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|“Whoever receives one child such as this in my name, |
receives me; and whoever receives me,
receives not me but the One who sent me” (Mk 9:37).
The purpose of studying at a university is to gain knowledge. What we do with it is up to us. Some seek to advance in a specialized field of knowledge with the goal of gaining employment in that field. Others seek knowledge generally. This was the goal of the classical liberal arts education which consisted of grammar, rhetoric and logic, to which the medievals added arithmetic, geometry, astronomy and music. The goal of such broad learning was to move beyond mere knowledge of facts to an understanding of why things are the way they are, how things all fit together, and (most importantly) how one should live one's life accordingly. We could (as the ancients and medievals did) categorize all this as philosophy, which comes from the Greek words meaning "love of wisdom."
We sometimes speak of someone being "wise in the ways of the world," but our scriptures this week speak of "wisdom from above." Our gospel accounts both this Sunday and last Sunday give us examples of the difference. Last Sunday we saw Jesus rebuking Peter for "thinking not as God does, but as human beings do" (Mk 8:33). Jesus spoke of the need for His own suffering and death; Peter could not see the wisdom in his Lord suffering for others. This Sunday we see the Apostles arguing among themselves over who is the greatest among them, while Jesus identifies greatness with the humble child and the servant.
This wisdom, which seems paradoxical from the world's perspective, is not learned through study but received as a gift. In fact, wisdom is defined by the Catechism of the Catholic Church as "a spiritual gift which enables one to know the purpose and plan of God." It is one of the seven gifts of the Holy Spirit (CCC 1831).
The fact that we cannot achieve this order of wisdom by the strength of our own intellect is underscored by its end -- to know the purpose and plan of God. We seek this wisdom whenever we ask the question, "What is the purpose of my life?" The answer comes not by earning a degree, but by being open and receptive to God's truth.
"God's truth is His wisdom, which commands the whole created order and governs the world. God, who alone made heaven and earth, can alone impart true knowledge of every created thing in relation to Himself" (CCC 216). God's wisdom is truth. We are wise to the degree that we conform our human will to the truth. Being wise also means knowing ourselves in relation to God. This is the most perfect form of self-knowledge, because only by knowing who we are in relation to God can we know our true selves.
This sometimes means unlearning what the world has taught us. The world teaches us to put ourselves first, but Jesus teaches us to be meek and serve others. This leaves no room for selfish ambition (seeking to be greater than others) or jealousy (resentment of others' gains). Our second reading (Jas 3:16-4:3) tells us these things are incompatible with wisdom. St. James further describes "wisdom from above" in this passage.
Wisdom from above is pure. When something is pure, it is uncontaminated and clean. Pure air is healthy. It is also clear, allowing us to see the world unmarred by the haze of pollution. The purity of wisdom is healthy for our minds and gives clarity to our understanding.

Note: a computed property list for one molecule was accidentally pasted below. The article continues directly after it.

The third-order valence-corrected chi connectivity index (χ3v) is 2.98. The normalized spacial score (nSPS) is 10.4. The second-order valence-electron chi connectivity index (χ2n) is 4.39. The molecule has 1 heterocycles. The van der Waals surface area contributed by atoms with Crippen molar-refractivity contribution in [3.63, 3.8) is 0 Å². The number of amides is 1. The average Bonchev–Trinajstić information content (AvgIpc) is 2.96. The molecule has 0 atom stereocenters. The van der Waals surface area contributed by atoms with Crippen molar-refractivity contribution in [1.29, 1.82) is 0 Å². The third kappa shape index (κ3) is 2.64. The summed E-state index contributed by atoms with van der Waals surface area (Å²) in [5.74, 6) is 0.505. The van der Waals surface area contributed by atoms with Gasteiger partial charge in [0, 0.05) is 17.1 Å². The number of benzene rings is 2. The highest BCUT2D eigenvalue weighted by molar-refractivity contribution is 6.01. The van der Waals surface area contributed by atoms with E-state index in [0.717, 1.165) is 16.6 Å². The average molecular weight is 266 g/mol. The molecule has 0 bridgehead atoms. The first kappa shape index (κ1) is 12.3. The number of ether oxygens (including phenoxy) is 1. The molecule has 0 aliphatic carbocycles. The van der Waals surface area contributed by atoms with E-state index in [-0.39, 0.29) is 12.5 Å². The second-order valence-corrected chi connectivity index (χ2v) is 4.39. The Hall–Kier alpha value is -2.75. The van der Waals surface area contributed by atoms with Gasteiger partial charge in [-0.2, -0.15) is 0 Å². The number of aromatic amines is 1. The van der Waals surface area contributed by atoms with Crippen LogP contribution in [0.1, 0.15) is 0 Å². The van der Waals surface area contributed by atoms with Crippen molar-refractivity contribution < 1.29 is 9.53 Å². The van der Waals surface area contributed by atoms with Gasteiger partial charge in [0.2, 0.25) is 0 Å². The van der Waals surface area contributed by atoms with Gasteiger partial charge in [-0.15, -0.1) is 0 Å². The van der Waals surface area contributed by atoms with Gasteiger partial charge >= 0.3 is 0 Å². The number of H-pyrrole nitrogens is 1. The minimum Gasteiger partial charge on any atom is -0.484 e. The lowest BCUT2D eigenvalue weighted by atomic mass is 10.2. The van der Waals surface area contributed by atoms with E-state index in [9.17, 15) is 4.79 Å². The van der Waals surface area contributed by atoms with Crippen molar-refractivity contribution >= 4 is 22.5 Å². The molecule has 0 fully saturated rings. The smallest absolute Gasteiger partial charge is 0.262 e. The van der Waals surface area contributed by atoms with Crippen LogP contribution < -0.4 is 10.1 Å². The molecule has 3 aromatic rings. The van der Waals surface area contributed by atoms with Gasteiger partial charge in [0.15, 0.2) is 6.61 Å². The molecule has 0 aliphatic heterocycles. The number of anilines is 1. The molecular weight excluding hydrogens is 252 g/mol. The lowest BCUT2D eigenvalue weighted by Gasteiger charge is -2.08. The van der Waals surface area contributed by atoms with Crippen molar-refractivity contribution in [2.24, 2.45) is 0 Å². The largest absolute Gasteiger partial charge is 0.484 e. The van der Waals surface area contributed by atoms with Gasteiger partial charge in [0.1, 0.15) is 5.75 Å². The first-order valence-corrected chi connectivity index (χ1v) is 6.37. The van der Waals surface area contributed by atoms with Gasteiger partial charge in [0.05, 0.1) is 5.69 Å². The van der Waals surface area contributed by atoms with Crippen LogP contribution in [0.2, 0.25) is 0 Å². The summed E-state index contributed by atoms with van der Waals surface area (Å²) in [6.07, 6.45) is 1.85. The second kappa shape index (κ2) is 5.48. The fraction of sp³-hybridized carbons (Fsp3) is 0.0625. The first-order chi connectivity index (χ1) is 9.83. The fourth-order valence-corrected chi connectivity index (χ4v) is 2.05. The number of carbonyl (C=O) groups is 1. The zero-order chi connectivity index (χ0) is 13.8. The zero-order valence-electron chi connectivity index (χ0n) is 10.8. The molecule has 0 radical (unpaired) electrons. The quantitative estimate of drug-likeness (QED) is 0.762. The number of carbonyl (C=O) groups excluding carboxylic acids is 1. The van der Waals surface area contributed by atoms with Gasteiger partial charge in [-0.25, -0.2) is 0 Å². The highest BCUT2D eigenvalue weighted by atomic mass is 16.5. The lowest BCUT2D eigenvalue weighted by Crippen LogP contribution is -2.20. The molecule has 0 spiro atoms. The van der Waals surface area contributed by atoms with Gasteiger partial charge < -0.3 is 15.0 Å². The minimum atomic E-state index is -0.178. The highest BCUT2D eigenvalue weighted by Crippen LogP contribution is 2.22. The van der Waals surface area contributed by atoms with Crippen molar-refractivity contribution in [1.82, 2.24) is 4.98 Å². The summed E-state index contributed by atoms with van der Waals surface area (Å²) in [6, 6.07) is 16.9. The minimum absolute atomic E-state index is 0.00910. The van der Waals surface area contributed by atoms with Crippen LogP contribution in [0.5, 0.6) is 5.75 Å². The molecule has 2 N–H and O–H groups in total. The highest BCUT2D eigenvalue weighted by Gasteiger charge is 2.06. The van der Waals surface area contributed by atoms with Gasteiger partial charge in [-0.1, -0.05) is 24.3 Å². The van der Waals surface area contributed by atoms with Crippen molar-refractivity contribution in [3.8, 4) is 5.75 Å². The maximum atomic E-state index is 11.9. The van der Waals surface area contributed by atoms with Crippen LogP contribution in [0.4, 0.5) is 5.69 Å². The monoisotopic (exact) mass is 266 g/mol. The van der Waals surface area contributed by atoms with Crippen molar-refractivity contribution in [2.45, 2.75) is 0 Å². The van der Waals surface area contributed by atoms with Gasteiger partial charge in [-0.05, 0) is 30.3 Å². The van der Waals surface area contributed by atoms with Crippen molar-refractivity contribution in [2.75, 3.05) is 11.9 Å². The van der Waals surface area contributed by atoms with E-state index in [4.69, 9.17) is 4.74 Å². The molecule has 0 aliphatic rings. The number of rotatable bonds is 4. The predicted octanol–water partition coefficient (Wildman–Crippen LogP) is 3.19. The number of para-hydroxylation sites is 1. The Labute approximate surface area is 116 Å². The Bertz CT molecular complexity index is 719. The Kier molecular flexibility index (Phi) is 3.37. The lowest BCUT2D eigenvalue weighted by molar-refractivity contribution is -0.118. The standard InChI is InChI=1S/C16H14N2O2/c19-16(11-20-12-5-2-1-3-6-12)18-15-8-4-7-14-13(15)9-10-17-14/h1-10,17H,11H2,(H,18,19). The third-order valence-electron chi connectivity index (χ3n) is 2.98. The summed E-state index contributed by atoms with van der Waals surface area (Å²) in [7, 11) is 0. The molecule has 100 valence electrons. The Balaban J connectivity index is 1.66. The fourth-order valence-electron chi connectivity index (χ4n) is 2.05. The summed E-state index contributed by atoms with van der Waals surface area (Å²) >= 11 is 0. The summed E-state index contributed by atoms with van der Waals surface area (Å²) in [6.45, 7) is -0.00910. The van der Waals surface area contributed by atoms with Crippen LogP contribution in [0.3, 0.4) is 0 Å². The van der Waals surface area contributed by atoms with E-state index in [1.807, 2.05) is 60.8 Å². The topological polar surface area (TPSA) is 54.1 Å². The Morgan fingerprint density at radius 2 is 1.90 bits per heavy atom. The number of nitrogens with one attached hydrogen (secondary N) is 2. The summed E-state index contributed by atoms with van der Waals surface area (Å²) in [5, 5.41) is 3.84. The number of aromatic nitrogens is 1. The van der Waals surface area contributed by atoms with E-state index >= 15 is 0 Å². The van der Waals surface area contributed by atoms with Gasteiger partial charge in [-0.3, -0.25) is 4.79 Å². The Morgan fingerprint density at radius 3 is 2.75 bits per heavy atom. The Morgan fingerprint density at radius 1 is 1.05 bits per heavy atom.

Wisdom from above is peaceable. When someone is described as peaceable, it means they avoid conflict and needless argument. St. James says that the "fruit of righteousness is sown in peace for those who cultivate peace" (Jas 3:18). The wise enjoy peace both in the home and the heart not by compromising the truth or moral principles, but by avoiding conflict for conflict's sake and always relating to others in charity.
Wisdom from above is gentle. To be gentle requires mildness, not severity. It means being kind and tender, compassionate and sympathetic to others.
Wisdom from above is compliant -- not in the sense of being a push-over or weak-willed, but in the sense of being good-natured and willing to obey rightful authority. It means being willing to cooperate with another and accommodate another's needs and desires.
Wisdom from above is full of mercy, meaning always willing to forgive others who have wronged us. Lest we forget, in the Lord's Prayer we ask God to forgive us our trespasses only to the extent that we ourselves forgive those who trespass against us. If we are not merciful to others, we should not expect God to be merciful to us.
Finally, wisdom from above is consistent and sincere. This means all of the above characteristics are genuine and unchanging. The wise person is not gentle with some people but harsh with others. The wise person does not speak words of mercy with her lips while holding a grudge in her heart. The wise person does not seek peace on Sunday and sow conflict with a neighbor on Monday. Wisdom involves a profound and deep consistency, for God's will and His love are consistent. Wisdom that comes from the mind of God is unchanging because God is unchanging.
The world preaches "wisdom" that says watch out for number one; put yourself first because no one else will; take what is yours; be aggressive and assertive; seek fame, fortune and accolades. God offers a higher wisdom. The last shall be first. The meek shall be exalted. The greatest among you shall be your servant.
To the world this seems like a paradox. But God demonstrates the truth of His wisdom through His Son who is both Lord of all and servant of all. Jesus is the perfect image of God, and perfect source of Wisdom. Be a philosopher -- be a lover of wisdom. Seek and understand the wisdom from above which Christ offers and strive always to live your life in conformity with this truth.